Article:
Not to be mistaken with the late XVIIIth century "Château de la Chapelle des Bois", also in Fleurie, "Domaine de la Chapelle des Bois" is a small estate owned by the same family for the past 7 generations, which can be traced up until 1820, with Chantal & Eric Coudert-Appert, the current owner, being the last generation. In 1991, Chantal took over her father who took over the estate in 1962 from his own parents and so on.
Like in many other small Domaines, Chantal and Eric take care of everything themselves from the vineyards to cellar, and all the different steps of the vinification process. It allows them to have a perfect control and knowledge over the work done in the vineyards and in the cellar. They hand harvest the grapes which undergo their fermentation process in cement tanks. Everything is done with extreme attention to details in the most natural way possible.Their passion, care and hard work is reflected in their wines. The quality of their wines and the numerous accolades and notes of appreciations from the customers are their best rewards.
Domaine de La Chapelle des Bois possesses 8.4 hectares of vineyards located in Fleurie and Chiroubles, in the heart of the Cru Beaujolais. The little house, also called "Cadole" in French, standing in the middle of the vineyards on the label, used to exist and was used by the workers during their break for the lunch and to stock vineyard tools, but it was destroyed by the terrible storm of 1999. It was drawn quite some time ago by one of their friends, an Englishman named Peter, and they are quite thankful for it is now one of the last memory of this "Cadole", which has now a symbolic and sentimental meaning.
2007 Chapelle des Bois Fleurie Beaujolais France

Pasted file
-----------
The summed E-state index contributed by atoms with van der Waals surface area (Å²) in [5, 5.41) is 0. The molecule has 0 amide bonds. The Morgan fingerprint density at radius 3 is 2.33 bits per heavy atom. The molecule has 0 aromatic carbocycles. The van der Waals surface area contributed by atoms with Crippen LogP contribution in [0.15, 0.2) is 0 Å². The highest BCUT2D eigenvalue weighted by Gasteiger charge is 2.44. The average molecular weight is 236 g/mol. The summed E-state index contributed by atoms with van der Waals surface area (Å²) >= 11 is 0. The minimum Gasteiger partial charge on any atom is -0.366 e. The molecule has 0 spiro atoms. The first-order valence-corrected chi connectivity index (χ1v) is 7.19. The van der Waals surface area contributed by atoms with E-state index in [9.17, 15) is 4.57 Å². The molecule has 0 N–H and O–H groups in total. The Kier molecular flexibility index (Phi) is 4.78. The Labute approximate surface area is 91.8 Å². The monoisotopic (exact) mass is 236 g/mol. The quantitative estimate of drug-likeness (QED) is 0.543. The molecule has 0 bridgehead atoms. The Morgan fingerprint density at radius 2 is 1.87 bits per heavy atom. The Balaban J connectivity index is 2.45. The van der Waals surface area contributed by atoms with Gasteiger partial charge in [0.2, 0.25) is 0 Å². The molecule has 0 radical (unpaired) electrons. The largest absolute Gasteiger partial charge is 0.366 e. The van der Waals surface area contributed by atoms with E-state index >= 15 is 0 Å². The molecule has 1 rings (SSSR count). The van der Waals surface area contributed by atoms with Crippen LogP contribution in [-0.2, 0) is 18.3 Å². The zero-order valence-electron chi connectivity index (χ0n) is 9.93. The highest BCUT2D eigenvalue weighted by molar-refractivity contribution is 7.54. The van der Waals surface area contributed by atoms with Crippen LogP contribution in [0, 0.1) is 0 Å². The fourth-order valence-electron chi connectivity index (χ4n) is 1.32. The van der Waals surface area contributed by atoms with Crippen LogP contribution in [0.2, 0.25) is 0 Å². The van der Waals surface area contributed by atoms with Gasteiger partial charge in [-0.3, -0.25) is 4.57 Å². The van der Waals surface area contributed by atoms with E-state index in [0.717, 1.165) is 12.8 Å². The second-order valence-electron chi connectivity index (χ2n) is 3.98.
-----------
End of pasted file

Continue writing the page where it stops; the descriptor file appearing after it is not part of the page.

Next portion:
Suggested retail price $18-$21
Imported / Distributed by Rosenthal / Madrose
Made from 100% Gamay Noir a jus Blanc, from vines averaging 40 year old, planted on granitic soils, this wine underwent traditional fermentation and semi-carbonic "cuvaison" for 10-15 days in order to extract the voluptuous fruit and feminine profile authentic to Fleurie. Drinkable now and expressing bright aromas of red fruit, you can also wait for another 2-3 years, it will surely enhance the complexity of the aromas which usually come with a bit of aging in the bottle.
The 2007 Fleurie possesses a dark ruby color of good intensity. Initially slightly rustic on the nose, it offers charming cherry aromas with intense stony minerality, and some blueberry notes. At first a bit tight and earthy in the mouth, it definitely benefits of a bit of patience and a good swirl in the glass to fully express itself. The palate, once open, develops with intensely concentrated red and dark fruits complemented by great earthiness. Slightly tannic finish, the balance between the rich fruit and the acidity in this wine is the charming key. After quite a few minutes, it evolves gently and smooths out some of the slight rustic edges.
Overall, pretty good, slightly rustic with row components (nothing abnormal for a natural wine) yet offering plenty of fruit and layered subtle nuances, really expressive of Fleurie's Terroir. Enjoy it with earthy dishes: game, birds, veal stew, and rack of lamb.
LeDom du Vin
Info roughly translated from the winery website at www.coudert-appert.fr